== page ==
President Decries General’s Remarks
President Bush said Tuesday that controversial remarks by Lt. Gen. William G. “Jerry” Boykin about Muslims and Islam do not “reflect my point of view, or the view of this administration” -- sharp language from an administration that tends to circle the wagons when a member is under attack.
Bush’s move to distance himself from the outspoken general was the strongest administration response to date to disclosures of Boykin’s frequent appearances before religious groups at which he characterized the war on terrorism as a battle between Judeo-Christian tradition and “Satan.” His remarks have put the president in a difficult spot.
With hundreds of supportive calls coming into the Pentagon and Bush facing a reelection campaign in which he’ll seek the help of Christian conservatives, it might be out of the question for the administration to fire Boykin.
“Gen. Boykin is kind of the living embodiment of a key Republican electoral constituency. So forcing him out would not be a very bright move with elections approaching,” said military analyst Loren Thompson of the Lexington Institute, an Arlington, Va.-based public policy group.
But his continued presence as deputy undersecretary of Defense for intelligence is causing such trouble in the Muslim community, Congress and elsewhere that some senior defense officials and others have suggested privately that a less visible, strictly military post should be found for the oft-decorated soldier.
Bush’s remarks Tuesday might make that a foregone conclusion. Said Thompson: “He may simply decide that he’s become too much of an issue and seek another assignment.”
Boykin’s numerous statements, often given in uniform before religious groups, have been widely reported in the Middle Eastern media, roiling U.S. allies and forcing delicate diplomacy by U.S. officials. Islamic and other groups have repeatedly called for Boykin to be removed.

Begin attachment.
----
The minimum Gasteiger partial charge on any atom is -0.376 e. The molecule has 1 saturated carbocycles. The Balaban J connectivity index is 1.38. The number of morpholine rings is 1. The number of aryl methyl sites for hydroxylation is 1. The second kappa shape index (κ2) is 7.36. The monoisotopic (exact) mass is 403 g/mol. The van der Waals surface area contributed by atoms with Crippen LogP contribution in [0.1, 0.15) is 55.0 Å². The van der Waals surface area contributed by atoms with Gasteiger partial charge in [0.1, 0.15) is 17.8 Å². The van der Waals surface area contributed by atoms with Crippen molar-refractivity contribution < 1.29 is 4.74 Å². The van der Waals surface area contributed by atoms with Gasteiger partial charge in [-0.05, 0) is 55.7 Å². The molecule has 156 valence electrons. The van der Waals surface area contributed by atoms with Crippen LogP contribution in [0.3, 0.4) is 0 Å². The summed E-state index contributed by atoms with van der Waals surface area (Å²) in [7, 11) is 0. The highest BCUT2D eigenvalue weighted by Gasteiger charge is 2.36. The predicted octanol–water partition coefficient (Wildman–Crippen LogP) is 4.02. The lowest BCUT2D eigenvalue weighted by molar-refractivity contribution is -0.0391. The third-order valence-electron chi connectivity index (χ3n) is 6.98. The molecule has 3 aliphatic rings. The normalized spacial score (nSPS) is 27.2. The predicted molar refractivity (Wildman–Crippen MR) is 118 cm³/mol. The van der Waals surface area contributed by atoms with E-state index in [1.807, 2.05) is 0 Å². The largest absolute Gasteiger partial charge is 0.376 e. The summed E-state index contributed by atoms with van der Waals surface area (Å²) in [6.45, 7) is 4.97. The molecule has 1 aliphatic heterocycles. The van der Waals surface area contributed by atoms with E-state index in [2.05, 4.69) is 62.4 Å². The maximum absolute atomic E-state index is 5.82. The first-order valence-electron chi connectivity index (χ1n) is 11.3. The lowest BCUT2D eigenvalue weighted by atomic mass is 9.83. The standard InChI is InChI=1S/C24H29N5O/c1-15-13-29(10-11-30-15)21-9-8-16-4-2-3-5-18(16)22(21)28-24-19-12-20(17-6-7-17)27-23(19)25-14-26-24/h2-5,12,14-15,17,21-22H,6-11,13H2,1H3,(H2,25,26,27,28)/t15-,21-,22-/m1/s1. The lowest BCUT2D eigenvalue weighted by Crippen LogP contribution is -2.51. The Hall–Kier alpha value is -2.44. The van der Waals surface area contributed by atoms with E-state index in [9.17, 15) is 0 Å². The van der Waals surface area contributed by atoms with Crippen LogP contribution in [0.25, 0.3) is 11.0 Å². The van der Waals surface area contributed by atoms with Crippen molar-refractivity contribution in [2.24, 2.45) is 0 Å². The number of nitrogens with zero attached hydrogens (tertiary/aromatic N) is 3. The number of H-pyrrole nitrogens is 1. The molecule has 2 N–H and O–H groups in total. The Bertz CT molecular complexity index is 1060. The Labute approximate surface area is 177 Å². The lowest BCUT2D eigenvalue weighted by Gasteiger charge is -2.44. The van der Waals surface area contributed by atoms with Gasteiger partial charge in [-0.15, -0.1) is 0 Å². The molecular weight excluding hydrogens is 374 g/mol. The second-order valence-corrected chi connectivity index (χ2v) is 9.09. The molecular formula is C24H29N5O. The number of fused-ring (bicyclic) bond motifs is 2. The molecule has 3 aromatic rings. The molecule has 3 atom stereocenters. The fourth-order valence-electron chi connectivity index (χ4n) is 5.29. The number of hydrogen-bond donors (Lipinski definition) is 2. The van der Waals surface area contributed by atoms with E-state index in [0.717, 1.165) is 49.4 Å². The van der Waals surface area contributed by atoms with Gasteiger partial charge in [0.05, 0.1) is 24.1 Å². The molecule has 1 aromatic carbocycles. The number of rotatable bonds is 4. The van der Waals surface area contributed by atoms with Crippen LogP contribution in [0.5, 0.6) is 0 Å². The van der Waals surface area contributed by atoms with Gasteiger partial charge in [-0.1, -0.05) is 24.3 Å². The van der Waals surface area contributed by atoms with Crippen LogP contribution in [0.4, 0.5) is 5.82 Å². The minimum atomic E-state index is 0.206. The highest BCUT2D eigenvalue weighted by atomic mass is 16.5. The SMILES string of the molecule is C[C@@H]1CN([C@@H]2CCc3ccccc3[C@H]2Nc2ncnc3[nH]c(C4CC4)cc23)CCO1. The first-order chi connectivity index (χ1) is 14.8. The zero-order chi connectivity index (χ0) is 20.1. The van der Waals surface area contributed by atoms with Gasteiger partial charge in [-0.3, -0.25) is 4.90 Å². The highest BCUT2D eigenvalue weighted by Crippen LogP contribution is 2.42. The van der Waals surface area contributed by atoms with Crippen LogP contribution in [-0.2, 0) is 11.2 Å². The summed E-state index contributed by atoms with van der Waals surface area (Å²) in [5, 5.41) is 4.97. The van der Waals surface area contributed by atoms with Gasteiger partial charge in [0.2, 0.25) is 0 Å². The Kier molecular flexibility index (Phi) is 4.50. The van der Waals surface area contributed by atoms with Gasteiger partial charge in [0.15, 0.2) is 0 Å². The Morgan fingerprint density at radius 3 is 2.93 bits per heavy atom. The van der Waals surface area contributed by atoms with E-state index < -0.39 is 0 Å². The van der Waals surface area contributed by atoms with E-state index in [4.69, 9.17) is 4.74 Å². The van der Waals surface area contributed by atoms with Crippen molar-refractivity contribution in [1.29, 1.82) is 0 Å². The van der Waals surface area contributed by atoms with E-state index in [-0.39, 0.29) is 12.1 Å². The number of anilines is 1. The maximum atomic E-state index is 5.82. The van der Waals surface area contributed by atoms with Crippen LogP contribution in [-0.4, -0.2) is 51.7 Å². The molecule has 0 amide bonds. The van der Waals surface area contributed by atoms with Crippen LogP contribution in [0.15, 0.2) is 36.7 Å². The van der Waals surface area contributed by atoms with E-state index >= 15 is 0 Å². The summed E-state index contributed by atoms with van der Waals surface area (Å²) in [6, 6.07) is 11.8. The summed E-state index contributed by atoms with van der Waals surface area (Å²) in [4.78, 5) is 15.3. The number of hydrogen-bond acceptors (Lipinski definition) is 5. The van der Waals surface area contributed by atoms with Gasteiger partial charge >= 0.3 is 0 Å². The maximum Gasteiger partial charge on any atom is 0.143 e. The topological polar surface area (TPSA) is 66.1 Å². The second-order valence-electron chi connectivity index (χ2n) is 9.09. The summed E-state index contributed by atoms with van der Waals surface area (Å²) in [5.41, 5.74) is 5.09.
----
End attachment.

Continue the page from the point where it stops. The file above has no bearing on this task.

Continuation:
Bush said Tuesday at his Rose Garden news conference that Muslim leaders he met with last week in Indonesia complained about the comments.
“There was concern about Gen. Boykin,” the president said. “It seemed like to me that we’ve got a challenge to make sure that people in countries like Indonesia understand the nature of the American people, that how we think is going to be an important part of good diplomacy in the long run. That we’ve got to fight off the imagery of a society which condemns entire swaths of people because of the acts of a few -- which is not the way we are.”
The criticism continued Tuesday. Ibrahim Hooper, spokesman for the Council on American-Islamic Relations, said: “Again we see a disconnect. We hear pleasing words about Islam but then we see complete inaction. He’s not reassigned. He’s not removed. Nothing.”
Boykin later apologized for the remarks, some of which he said had been taken out of context, and said he would not speak at such events in the future. The Pentagon, saying that Boykin requested it, is investigating his remarks. Members of Congress also pushed for an inquiry.
Firing Boykin would be unusual for an administration that has stubbornly protected officials under fire, said Gordon Adams, director of Security Policy Studies for the Elliott School of International Affairs at George Washington University.
“The administration is not very good at doing that,” Adams said. “They’re loyal to people they put into senior positions.”
Boykin, whose Pentagon duties include managing the intelligence collected in the effort to track down and capture Osama bin Laden, Saddam Hussein and other alleged terrorist leaders, is a former commander and 13-year veteran of the Army’s top-secret Delta Force who was twice wounded in covert operations.
Supportive calls from the public to the Pentagon substantially exceed calls from critics, said one defense official, who asked not to be named.
The comments that raised the ire of religious groups include telling one audience that the United States’ “spiritual enemy will only be defeated if we come against them in the name of Jesus.” He told a Florida audience in January that a Muslim Somali warlord was captured because “I knew my God was bigger than his. I knew that my God was a real God and his was an idol.”
At the White House on Tuesday evening, Bush hosted an iftar, or fast-breaking meal, for about 80 Muslim leaders and ambassadors from largely Muslim nations, marking a rite during Ramadan, the holiest month for Muslims.
In his welcoming remarks, the president distanced Islam from terrorism, saying: “Terrorists who use religion to justify the taking of innocent life have no home in any faith.”
Times staff writer Maura Reynolds contributed to this report.